HARRENA FOREST AND NEGELLE

After three nights at Goba we cross the plateau to reach the Harrena Forest where there is some excellent birding. As the forest opens up we will see an attractive landscape of scrub and isolated fig trees which is the prime habitat of one of Ethiopiaís most sought after birds, the very attractive Prince Ruspoliís Turaco. It has a tiny world range and is, of course, another Ethiopian endemic.

 

Driving on, we reach the hot southern plains. We are well off the tourist route here but a new hotel in Negelle provides clean, comfortable accommodation. A full day in the Negelle area will be spent looking for specialists of this dry habitat. A target bird is the Sidamo Lark, one of the most threatened birds in Africa. It is confined to the Liben Plain where its habitat is suffering from over-grazing and other agricultural pressures. In the early morning it sings as it hovers just a few metres above the ground. The rest of the time it is more likely to remain firmly on the ground, scuttling mouse-like from one tussock to the next.

 

THE SOUTH AND YABELLO

We drive through camel country as we continue on our circuit round south-east Ethiopia. The highly localised White-tailed Swallow can be found here along with many other interesting species. We then head north looking for Vulturine Guineafowl and Stresemanís Bush-crow. The bush-crow is quite common within its range. A few kilometres before Yabello town we arrive at Borana Lodge for a two night stay. This is another new lodge and the accommodation is in very well appointed chalets. The extensive grounds hold a large number of species including Stresemanís Bush-crow, nesting Tawny Eagle, Bearded and Nubian Woodpeckers, African Scops Owl, Pearl-spotted Owlet, Crested Francolin and Orange-bellied Parrot. Various doves and small birds such as the Purple Grenadier can be seen around the restaurant.

 

 

 

AWASSA AND BEYOND

We then cross the mountainous coffee-growing area and descend into the lower Rift Valley, arriving in Awassa in the afternoon. We will birdwatch in a local park, looking for waterbirds such as White-backed Duck, African Pygmy Goose and Hottentot Teal. The next day we will birdwatch around Lake Awassa and also spend time in the hotel grounds, which are excellent for birds. On day 16 we drive back to the capital where we will stay overnight. We then have a full day birding the area north of Addis. We will drive through the plains up to the Jemma Gorge where we will look for Gelada Baboons, Ruppellís Black Chat, Lammergeier, Spot-breasted Lapwing and many more species. We then drive back to Addis for our late evening flight back to the UK.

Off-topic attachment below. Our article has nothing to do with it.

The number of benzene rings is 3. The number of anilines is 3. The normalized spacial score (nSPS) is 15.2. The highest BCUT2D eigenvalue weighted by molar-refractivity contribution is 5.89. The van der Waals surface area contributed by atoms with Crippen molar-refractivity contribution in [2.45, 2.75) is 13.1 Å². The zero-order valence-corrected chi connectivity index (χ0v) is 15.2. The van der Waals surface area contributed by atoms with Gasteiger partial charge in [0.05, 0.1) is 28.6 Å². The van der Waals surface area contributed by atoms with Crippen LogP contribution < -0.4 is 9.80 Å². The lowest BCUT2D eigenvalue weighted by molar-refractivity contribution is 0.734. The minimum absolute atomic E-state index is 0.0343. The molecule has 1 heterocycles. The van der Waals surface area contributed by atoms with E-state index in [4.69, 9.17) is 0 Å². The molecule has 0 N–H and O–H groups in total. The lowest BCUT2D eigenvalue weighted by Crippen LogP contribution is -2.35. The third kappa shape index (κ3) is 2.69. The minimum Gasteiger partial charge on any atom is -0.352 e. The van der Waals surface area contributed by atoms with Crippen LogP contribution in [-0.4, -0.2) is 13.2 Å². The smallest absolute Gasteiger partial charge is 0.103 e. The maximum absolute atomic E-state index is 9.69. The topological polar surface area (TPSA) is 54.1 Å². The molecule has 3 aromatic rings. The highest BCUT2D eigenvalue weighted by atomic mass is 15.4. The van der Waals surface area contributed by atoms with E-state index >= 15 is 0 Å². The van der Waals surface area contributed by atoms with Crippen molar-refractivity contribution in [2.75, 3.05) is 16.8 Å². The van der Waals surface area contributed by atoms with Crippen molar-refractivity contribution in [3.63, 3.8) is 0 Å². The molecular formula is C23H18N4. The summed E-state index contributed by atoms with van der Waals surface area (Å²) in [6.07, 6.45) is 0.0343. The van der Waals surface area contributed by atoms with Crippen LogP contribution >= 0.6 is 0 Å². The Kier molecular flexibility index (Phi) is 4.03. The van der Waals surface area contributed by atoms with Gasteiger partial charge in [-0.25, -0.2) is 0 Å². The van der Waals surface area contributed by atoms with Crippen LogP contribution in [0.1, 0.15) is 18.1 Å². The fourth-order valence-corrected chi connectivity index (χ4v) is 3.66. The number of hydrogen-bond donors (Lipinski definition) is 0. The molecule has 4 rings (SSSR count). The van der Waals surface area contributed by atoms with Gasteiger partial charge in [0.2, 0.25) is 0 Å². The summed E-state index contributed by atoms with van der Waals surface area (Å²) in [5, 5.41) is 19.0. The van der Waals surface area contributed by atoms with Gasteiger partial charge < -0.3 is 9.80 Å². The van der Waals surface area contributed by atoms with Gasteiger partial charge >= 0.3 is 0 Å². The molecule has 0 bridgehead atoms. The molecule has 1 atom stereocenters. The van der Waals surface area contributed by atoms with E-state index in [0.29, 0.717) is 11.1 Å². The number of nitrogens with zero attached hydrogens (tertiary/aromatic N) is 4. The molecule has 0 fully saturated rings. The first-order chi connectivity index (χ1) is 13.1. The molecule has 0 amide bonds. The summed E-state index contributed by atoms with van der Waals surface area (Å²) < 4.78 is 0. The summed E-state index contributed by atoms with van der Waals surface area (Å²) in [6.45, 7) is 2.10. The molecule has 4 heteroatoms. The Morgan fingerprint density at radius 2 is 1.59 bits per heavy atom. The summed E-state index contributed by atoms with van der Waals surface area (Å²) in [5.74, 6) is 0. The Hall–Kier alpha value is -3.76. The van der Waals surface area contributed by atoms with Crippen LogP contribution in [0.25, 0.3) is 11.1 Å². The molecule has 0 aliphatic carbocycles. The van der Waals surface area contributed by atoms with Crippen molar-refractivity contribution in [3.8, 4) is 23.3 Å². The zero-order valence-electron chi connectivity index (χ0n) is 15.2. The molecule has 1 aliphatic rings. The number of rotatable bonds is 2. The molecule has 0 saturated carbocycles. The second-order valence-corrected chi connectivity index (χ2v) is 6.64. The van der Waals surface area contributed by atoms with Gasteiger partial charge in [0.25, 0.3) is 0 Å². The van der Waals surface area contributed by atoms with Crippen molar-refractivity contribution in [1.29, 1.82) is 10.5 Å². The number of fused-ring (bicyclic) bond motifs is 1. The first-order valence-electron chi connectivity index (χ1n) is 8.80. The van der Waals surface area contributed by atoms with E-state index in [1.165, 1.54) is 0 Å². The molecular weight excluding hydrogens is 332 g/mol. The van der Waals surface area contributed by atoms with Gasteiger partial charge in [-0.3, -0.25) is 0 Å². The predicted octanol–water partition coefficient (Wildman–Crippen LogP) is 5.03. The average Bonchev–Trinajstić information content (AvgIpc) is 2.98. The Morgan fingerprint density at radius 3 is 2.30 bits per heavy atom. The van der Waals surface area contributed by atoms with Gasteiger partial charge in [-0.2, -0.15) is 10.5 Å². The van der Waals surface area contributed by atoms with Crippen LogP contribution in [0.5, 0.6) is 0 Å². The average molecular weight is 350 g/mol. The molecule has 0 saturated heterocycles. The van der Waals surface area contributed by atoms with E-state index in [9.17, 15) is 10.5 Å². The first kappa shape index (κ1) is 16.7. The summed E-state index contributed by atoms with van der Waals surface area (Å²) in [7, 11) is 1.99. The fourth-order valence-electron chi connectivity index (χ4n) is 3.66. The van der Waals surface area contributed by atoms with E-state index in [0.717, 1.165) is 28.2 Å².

CLIMATE AND PACE

We can expect warm or hot weather every day, with very little chance of rain. In the mountains it is cold first thing in the morning. Breakfast will usually be around 7am. Basic fitness is all that is required. Full days will be spent in the field and short walks will be undertaken regularly. There is some uphill walking but at a sensible pace.

 

ACCOMMODATION AND FOOD

Full board accommodation is provided with one night at the Tazeze Hotel, Addis Ababa, two nights at Awash Falls Lodge, two nights at Bishangari Lodge, two nights at Simbo Beach, Lake Langano, three nights at Goba Wabe Shebelle Hotel, two nights at Turaco Hotel, Negelle, two nights at Borana Lodge, Yabello, one night at the United Africa Hotel, Awassa, and the last night back at the Tazeze Hotel, Addis Ababa (where we also have use of day rooms before our flight on the last day). Hotels are of a good standard although Awash Falls is simple and rather rustic. All rooms have en-suite facilities. Lunch will usually be at a restaurant, but may be a picnic. We will also have a couple of breakfasts in the field.

 

PRICE INCLUDES Ö..

All birdwatching excursions with expert leader and local guide (starting with breakfast on 10th, ending with dinner on 25th), soft drinks at meal times, bottled water throughout, local transport by mini coach and Nissan Patrol 4x4ís, reserve entrance fees, park fees and international flights.

 

WHAT IS NOT INCLUDED

Travel insurance. Cost of a tourist visa (US$50). Personal items, alcoholic drinks, laundry.

 

INTERNATIONAL FLIGHTS

Return flights from both Manchester and London Heathrow to Addis Ababa (via Frankfurt) using the scheduled services of Lufthansa. Outbound flight departs early morning; return flight arrives back mid-morning.

 

 

 

17 nights including

one overnight flight:

                               

Principal leader:

 

Local guide:

 

Maximum group size:

 

Cost with discount

(if you book before

26th September 2015):

 

Full Cost:

 

Deposit:

 

 

           

9th to 26th January 2016

 

Andrew Woodall

 

Negussie Toye

 

10 clients with one leader

and a local guide

 

£3730 per person sharing

(£280 single supplement)

 

£3880 per person sharing

 

£600 per person

 

A ground only price is available. Please contact our office.

 

 

 

 

Simian Wolf digging for its dinner

Blue-breasted Bee-eater

Stressman's Bush-Crow, one of many endemics

Red-and-Yellow Barbets like to sit on top of termite mounds.. and sometimes nest in them.

Hammerkops can be amazingly confiding in Ethiopia.

Mountain Nyala

Shelley's Starling

 

 

 

 

click here to see the photographs in our Ethiopia Album